Risk
9/30/2010
07:20 PM
George V. Hulme
George V. Hulme
Commentary
Connect Directly
RSS
E-Mail
50%
50%

In Software We (Can't) Trust

I can't think of more than a few attacks in the past decade that involved stolen certificates as part of the malware or exploit code. However, recent attacks, and new research highlights the increasing danger of trusting signed digital certificates.

I can't think of more than a few attacks in the past decade that involved stolen certificates as part of the malware or exploit code. However, recent attacks, and new research highlights the increasing danger of trusting signed digital certificates.While the danger of spoofed and forged certificates had always been a theoretical concern, it was Microsoft's spoofed certificates in 2001 when I first became aware of real-world attacks like this.

Today, they are growing commonplace.

Consider the Adobe attacks against Reader and Acrobat that exploit flaws as well as stolen certificates. from DarkReading earlier this month:

Meanwhile, Roel Schouwenberg, senior antivirus researcher for Kaspersky Lab, studied an attack exploiting the flaw that uses a stolen digital certificate from a credit union to sign the infected PDF file -- akin to what the Stuxnet attacks did. Schouwenberg says as this technique takes off, it will result in more missed attacks as well as more false positives from security software. "I predict that the security industry will have more misses of these files that come with stolen signatures, or [have] more false positives. We could well be in this high false positives [trend] next year, which we haven't seen in a while," he says.

As Schouwenberg points out, Stuxnet also used stolen digital certificates to do its thing. The worm that allegedly targets Iran's nuclear program used two stolen digital certificates from two separate Taiwanese technology firms.

Mike Wood, researcher at anti-virus firm Sophos, gave a talk today at this years' Virus Bulletin conference (wish I was there) about the abuse of digital signatures to increase the reputation of fraudulent software, or as part of how malware protects itself.

Wood's paper, which won't be widely available until after the conference, 'Want My Autograph?': The Use and Abuse of Digital Signatures By Malware, is an interesting read on Microsoft's Authenticode Program, which requires Windows kernel-mode software 'drivers' to be digitally signed - and how they can be abused. The paper also details Web-based PKI abuse, phishing attacks with certificates as bait, and many other challenges associated with digital certificates.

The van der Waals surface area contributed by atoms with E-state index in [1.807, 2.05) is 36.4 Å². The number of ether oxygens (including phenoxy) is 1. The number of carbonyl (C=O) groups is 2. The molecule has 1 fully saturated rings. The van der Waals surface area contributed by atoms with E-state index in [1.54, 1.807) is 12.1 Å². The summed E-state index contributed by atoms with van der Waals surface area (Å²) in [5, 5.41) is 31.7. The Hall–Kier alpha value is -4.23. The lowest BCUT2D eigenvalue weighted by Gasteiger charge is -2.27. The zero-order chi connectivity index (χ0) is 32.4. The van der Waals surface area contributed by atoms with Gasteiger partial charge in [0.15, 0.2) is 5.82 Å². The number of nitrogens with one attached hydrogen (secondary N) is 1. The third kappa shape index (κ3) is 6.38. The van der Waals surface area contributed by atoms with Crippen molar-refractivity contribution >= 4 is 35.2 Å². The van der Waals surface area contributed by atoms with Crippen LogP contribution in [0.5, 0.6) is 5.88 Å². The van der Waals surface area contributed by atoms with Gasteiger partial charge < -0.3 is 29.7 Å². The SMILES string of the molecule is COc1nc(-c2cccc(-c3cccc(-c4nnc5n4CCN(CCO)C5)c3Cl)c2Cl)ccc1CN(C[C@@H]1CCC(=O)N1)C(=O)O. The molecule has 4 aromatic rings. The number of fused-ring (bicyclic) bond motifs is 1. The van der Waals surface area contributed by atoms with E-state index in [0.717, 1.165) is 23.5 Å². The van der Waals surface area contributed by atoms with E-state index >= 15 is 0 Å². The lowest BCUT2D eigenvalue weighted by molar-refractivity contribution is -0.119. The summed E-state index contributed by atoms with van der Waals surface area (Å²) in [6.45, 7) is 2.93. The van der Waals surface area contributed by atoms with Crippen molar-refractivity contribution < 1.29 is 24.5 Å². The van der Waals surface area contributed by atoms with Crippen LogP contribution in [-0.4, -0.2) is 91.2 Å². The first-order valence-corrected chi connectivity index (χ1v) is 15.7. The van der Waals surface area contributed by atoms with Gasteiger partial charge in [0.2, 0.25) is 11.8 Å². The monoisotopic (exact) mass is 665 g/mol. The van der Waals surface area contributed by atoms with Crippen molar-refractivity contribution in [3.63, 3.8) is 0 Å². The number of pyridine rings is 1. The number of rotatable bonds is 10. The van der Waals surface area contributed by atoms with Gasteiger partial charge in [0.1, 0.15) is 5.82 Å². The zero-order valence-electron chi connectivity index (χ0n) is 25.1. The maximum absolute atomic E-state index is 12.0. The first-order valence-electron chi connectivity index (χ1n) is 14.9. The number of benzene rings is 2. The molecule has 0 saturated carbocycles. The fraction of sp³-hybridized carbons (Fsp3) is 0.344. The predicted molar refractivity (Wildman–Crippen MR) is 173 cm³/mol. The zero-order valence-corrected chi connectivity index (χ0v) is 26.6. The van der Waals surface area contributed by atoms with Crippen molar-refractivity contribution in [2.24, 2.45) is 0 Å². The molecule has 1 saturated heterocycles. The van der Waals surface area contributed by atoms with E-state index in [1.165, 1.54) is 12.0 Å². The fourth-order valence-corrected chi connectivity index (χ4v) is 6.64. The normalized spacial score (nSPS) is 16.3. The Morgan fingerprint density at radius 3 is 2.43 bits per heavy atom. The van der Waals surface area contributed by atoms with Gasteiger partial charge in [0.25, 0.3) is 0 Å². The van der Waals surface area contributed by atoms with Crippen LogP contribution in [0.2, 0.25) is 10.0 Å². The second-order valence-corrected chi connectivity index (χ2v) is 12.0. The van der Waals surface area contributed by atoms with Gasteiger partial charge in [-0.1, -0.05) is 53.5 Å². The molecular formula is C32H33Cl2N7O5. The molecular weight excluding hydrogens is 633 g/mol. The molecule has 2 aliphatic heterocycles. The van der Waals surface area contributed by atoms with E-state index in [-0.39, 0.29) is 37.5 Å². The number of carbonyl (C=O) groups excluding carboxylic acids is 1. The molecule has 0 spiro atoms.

Wood concludes (unsurprisingly) that anti-virus software is well positioned to fight malicious or stolen certificates. I'm sure anti-virus has its place, but much more can be done by the software companies and the Certificate Authorities that sell these certificates to ensure those in use are legitimate.

In that story (also linked above) I wrote in 2001 about the spoofed Microsoft certificates, the analyst I interviewed came to a conclusion that is just as true today as it was nearly a decade ago:

Analysts say this incident shouldn't take away from the strengths of digital certificates as a security tool, but it does point to the weakness of the digital-certificate-assignment process. Says Hurwitz Group analyst Pete Lindstrom, the initial authentication process is "the Achilles heel" of public key infrastructure.

Woods' paper, unfortunately, isn't available until after the Virus Bulletin conference is over, so I'll update this post with a link as soon as it becomes available.

For my security and technology observations throughout the day, find me on Twitter.

Comment  | 
Print  | 
More Insights
Register for Dark Reading Newsletters
White Papers
Cartoon
Current Issue
Flash Poll
Video
Slideshows
Twitter Feed
Dark Reading - Bug Report
Bug Report
Enterprise Vulnerabilities
From DHS/US-CERT's National Vulnerability Database
CVE-2014-0485
Published: 2014-09-02
S3QL 1.18.1 and earlier uses the pickle Python module unsafely, which allows remote attackers to execute arbitrary code via a crafted serialized object in (1) common.py or (2) local.py in backends/.

CVE-2014-3861
Published: 2014-09-02
Cross-site scripting (XSS) vulnerability in CDA.xsl in HL7 C-CDA 1.1 and earlier allows remote attackers to inject arbitrary web script or HTML via a crafted reference element within a nonXMLBody element.

CVE-2014-3862
Published: 2014-09-02
CDA.xsl in HL7 C-CDA 1.1 and earlier allows remote attackers to discover potentially sensitive URLs via a crafted reference element that triggers creation of an IMG element with an arbitrary URL in its SRC attribute, leading to information disclosure in a Referer log.

CVE-2014-5076
Published: 2014-09-02
The La Banque Postale application before 3.2.6 for Android does not prevent the launching of an activity by a component of another application, which allows attackers to obtain sensitive cached banking information via crafted intents, as demonstrated by the drozer framework.

CVE-2014-5136
Published: 2014-09-02
Cross-site scripting (XSS) vulnerability in Innovative Interfaces Sierra Library Services Platform 1.2_3 allows remote attackers to inject arbitrary web script or HTML via unspecified parameters.

Best of the Web
Dark Reading Radio
Archived Dark Reading Radio
This episode of Dark Reading Radio looks at infosec security from the big enterprise POV with interviews featuring Ron Plesco, Cyber Investigations, Intelligence & Analytics at KPMG; and Chris Inglis & Chris Bell of Securonix.